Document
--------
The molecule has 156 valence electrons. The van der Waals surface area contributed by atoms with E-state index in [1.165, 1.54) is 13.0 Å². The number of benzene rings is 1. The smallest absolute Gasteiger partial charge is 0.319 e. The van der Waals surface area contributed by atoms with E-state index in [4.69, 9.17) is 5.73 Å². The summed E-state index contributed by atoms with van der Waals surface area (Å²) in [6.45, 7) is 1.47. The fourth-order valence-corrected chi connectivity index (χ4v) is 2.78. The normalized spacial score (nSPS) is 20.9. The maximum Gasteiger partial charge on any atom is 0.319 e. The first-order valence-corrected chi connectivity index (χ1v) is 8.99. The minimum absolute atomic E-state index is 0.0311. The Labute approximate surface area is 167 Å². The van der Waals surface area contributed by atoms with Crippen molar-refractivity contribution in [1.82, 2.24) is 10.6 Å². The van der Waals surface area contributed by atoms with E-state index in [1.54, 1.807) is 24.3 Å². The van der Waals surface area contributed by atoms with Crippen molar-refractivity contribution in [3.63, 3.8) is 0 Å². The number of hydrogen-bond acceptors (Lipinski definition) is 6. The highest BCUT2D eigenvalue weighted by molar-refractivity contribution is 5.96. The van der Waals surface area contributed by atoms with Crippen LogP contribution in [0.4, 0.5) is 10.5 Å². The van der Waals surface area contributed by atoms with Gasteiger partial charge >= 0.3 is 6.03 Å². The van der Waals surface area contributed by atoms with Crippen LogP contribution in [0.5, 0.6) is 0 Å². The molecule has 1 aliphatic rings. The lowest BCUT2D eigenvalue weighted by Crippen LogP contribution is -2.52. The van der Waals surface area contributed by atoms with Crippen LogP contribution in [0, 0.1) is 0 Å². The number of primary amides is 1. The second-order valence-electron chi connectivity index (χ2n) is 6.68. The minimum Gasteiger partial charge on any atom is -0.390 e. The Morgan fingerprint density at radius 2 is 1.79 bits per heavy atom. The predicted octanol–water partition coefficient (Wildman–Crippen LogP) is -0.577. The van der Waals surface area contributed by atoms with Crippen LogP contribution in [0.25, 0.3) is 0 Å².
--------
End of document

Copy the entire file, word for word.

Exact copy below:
The molecule has 156 valence electrons. The van der Waals surface area contributed by atoms with E-state index in [1.165, 1.54) is 13.0 Å². The number of benzene rings is 1. The smallest absolute Gasteiger partial charge is 0.319 e. The van der Waals surface area contributed by atoms with E-state index in [4.69, 9.17) is 5.73 Å². The summed E-state index contributed by atoms with van der Waals surface area (Å²) in [6.45, 7) is 1.47. The fourth-order valence-corrected chi connectivity index (χ4v) is 2.78. The normalized spacial score (nSPS) is 20.9. The maximum Gasteiger partial charge on any atom is 0.319 e. The first-order valence-corrected chi connectivity index (χ1v) is 8.99. The minimum absolute atomic E-state index is 0.0311. The Labute approximate surface area is 167 Å². The van der Waals surface area contributed by atoms with Crippen molar-refractivity contribution in [1.82, 2.24) is 10.6 Å². The van der Waals surface area contributed by atoms with E-state index in [1.54, 1.807) is 24.3 Å². The van der Waals surface area contributed by atoms with Crippen molar-refractivity contribution in [3.63, 3.8) is 0 Å². The number of hydrogen-bond acceptors (Lipinski definition) is 6. The highest BCUT2D eigenvalue weighted by molar-refractivity contribution is 5.96. The van der Waals surface area contributed by atoms with Crippen LogP contribution in [0.4, 0.5) is 10.5 Å². The van der Waals surface area contributed by atoms with Gasteiger partial charge >= 0.3 is 6.03 Å². The van der Waals surface area contributed by atoms with Crippen LogP contribution in [0.5, 0.6) is 0 Å². The molecule has 1 aliphatic rings. The lowest BCUT2D eigenvalue weighted by Crippen LogP contribution is -2.52. The van der Waals surface area contributed by atoms with Crippen LogP contribution in [0, 0.1) is 0 Å². The number of primary amides is 1. The second-order valence-electron chi connectivity index (χ2n) is 6.68. The minimum Gasteiger partial charge on any atom is -0.390 e. The Morgan fingerprint density at radius 2 is 1.79 bits per heavy atom. The predicted octanol–water partition coefficient (Wildman–Crippen LogP) is -0.577. The van der Waals surface area contributed by atoms with Crippen LogP contribution in [0.25, 0.3) is 0 Å².